Last week, Alaska voters passed an initiative requiring that the parents of women aged 17 and under must be notified before any abortion procedure takes place. The new law also puts in place a 48-hour waiting period between parental notification and performance of the procedure.
While it's true that this new legislation does not require parental consent (an earlier law that did was deemed unconstitutional by the state Supreme Court), and while it does allow for a judge to bypass the required notification, the law nevertheless places young women -- and their doctors -- in a precarious situation.
Doctors who fail to notify the parents of an underage patient seeking an abortion could face "felony charges and a prison sentence of up to five years." And for the young women affected by the new law, accessing an abortion just got one step closer to next to impossible. Not only is the measure likely to frighten a good number of young women away from even considering having the procedure (I have to tell my parents? Or stand in front of a judge? Forget it) and thus force them into teen parenthood, it will also inevitably put young women's lives at risk. Many could find themselves homeless if their parents disagree with their choice. Others could find themselves battered or dead for exactly the same reason.
Abortion may still be legal in Alaska, but voters have now made it a potentially harmful, even deadly, procedure for the young Alaskan women whose families may have different views then their own about a woman's right to choose. Remember what it was like to be 16 years old: how many of us -- facing threats of violence or even just parental disapproval -- could say we'd have had the strength to follow through under these conditions? Probably very few -- and that is exactly what anti-choice advocates are hoping for.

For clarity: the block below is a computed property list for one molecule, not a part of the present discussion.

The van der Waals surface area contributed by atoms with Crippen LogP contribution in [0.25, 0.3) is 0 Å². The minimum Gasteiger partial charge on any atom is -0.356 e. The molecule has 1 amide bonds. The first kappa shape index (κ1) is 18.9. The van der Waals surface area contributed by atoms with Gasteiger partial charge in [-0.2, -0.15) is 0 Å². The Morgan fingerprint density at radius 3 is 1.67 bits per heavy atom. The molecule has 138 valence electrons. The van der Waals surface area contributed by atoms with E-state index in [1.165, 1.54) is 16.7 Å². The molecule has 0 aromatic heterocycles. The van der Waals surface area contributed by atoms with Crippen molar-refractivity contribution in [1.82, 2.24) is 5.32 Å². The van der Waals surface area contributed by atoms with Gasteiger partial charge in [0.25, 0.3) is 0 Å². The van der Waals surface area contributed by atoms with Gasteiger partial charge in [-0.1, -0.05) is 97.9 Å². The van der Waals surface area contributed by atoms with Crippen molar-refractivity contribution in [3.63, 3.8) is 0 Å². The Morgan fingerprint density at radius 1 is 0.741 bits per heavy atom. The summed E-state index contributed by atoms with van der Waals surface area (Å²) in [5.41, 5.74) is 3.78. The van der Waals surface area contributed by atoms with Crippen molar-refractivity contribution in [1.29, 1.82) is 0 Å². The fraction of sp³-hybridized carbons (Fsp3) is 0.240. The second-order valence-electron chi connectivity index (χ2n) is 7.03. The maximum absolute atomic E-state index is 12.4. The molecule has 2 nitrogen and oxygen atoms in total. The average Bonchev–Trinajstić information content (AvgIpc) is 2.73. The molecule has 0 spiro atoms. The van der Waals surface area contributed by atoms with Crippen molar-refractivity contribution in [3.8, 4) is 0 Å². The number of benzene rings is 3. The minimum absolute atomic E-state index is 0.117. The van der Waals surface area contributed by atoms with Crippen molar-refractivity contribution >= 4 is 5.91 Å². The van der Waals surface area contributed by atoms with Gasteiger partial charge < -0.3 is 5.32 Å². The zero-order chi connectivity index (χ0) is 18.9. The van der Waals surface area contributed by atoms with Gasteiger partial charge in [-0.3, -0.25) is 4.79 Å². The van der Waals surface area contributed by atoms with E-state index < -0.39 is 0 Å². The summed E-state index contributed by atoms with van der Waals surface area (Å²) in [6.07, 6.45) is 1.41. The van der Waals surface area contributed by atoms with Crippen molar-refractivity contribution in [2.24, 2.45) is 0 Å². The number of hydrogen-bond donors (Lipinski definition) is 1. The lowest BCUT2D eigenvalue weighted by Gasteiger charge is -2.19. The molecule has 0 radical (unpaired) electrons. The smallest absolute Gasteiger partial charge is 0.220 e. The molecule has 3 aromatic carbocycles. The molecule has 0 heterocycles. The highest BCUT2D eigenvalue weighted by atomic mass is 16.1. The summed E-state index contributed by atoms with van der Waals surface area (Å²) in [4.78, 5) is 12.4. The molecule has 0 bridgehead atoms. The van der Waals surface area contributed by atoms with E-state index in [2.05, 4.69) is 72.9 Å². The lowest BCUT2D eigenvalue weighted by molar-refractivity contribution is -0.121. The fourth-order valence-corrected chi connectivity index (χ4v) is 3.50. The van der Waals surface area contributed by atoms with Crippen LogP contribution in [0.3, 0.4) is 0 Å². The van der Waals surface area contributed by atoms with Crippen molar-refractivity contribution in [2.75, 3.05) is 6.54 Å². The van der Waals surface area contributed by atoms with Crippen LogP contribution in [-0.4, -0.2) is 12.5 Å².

(It's worth noting that Joe Miller, who's locked in a recount battle for the Republican nomination for one of Alaska's Senate seats, was a strong supporter of the ballot measure; Miller was endorsed by the Tea Party, Sarah Palin, Mike Huckabee and other far right notables. Lisa Murkowski, the Republican incumbent, may end up losing her seat in the Senate because she refused to take an outspoken stance in support of the measure.)
Alaska is one among dozens of states where forces on the right are rolling back access to abortion while its legality is maintained in name only. Just days before the vote in Alaska, we wrote about exactly that threat, and noted how past and current grantees like Advocates for Youth and SisterSong -- not to mention organizations like COLOR and NLIRH -- are doing the hard work of pushing back against these restrictive measures around the nation. We support these organizations because we believe in their power to turn back the tide of anti-choice legislation making its way across our nation; help us help them by making a donation to the cause today.
Donate now and a special matching grant will double your support -- dollar-for-dollar -- for reproductive justice organizations led by women of color.